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# Introduction to Rates of Change and Behaviors of Graphs

### Learning Outcomes

By the end of this lesson, you will be able to:
• Find the average rate of change of a function.
• Use a graph to determine where a function is increasing, decreasing, or constant.
• Use a graph to locate local maxima and local minima.
• Use a graph to locate the absolute maximum and absolute minimum.
Gasoline costs have experienced some wild fluctuations over the last several decades. The table below[footnote]http://www.eia.gov/totalenergy/data/annual/showtext.cfm?t=ptb0524. Accessed 3/5/2014.[/footnote] lists the average cost, in dollars, of a gallon of gasoline for the years 2005–2012. The cost of gasoline can be considered as a function of year.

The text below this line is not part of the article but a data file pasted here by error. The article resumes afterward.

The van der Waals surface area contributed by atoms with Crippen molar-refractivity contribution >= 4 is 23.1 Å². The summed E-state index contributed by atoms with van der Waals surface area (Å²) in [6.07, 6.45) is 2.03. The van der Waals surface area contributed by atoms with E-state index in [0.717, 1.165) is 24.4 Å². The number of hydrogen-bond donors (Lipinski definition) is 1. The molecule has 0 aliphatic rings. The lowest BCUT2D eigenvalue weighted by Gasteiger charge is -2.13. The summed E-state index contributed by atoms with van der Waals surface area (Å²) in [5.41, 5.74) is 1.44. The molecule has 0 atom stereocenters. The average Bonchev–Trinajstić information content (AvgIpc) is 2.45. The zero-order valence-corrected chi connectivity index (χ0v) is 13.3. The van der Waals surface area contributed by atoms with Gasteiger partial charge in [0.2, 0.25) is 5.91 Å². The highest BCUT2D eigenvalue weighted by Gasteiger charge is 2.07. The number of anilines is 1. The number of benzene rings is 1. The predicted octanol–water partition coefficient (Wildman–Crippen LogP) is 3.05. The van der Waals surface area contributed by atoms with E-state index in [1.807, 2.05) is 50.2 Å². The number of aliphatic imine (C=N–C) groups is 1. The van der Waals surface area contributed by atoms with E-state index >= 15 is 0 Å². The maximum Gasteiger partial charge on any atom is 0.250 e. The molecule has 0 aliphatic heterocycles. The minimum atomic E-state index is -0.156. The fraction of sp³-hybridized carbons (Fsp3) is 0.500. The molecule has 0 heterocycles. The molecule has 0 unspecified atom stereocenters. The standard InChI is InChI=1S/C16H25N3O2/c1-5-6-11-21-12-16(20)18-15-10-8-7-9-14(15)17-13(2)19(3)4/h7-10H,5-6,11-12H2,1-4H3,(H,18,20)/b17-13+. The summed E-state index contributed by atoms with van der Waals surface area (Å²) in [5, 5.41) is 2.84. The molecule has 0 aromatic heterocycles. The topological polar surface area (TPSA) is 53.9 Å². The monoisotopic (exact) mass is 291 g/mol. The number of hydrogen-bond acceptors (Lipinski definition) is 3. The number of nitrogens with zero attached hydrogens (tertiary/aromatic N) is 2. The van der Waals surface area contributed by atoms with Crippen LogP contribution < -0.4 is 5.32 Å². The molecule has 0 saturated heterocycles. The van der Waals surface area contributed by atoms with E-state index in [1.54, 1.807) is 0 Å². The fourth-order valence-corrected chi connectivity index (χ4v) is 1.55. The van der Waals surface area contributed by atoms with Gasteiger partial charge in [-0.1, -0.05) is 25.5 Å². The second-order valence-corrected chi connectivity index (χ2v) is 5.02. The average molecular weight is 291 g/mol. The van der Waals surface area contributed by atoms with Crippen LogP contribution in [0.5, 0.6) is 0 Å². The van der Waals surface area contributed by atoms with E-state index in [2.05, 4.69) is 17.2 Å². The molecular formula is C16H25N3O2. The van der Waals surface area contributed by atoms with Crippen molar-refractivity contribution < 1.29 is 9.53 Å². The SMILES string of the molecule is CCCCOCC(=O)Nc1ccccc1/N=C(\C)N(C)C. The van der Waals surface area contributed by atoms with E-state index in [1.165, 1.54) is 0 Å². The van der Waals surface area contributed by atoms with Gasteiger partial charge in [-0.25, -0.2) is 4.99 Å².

$y$ 2005 2006 2007 2008 2009 2010 2011 2012 $C\left(y\right)$ 2.31 2.62 2.84 3.3 2.41 2.84 3.58 3.68
If we were interested only in how the gasoline prices changed between 2005 and 2012, we could compute that the cost per gallon had increased from $2.31 to$3.68, an increase of \$1.37. While this is interesting, it might be more useful to look at how much the price changed per year. In this section, we will investigate changes such as these.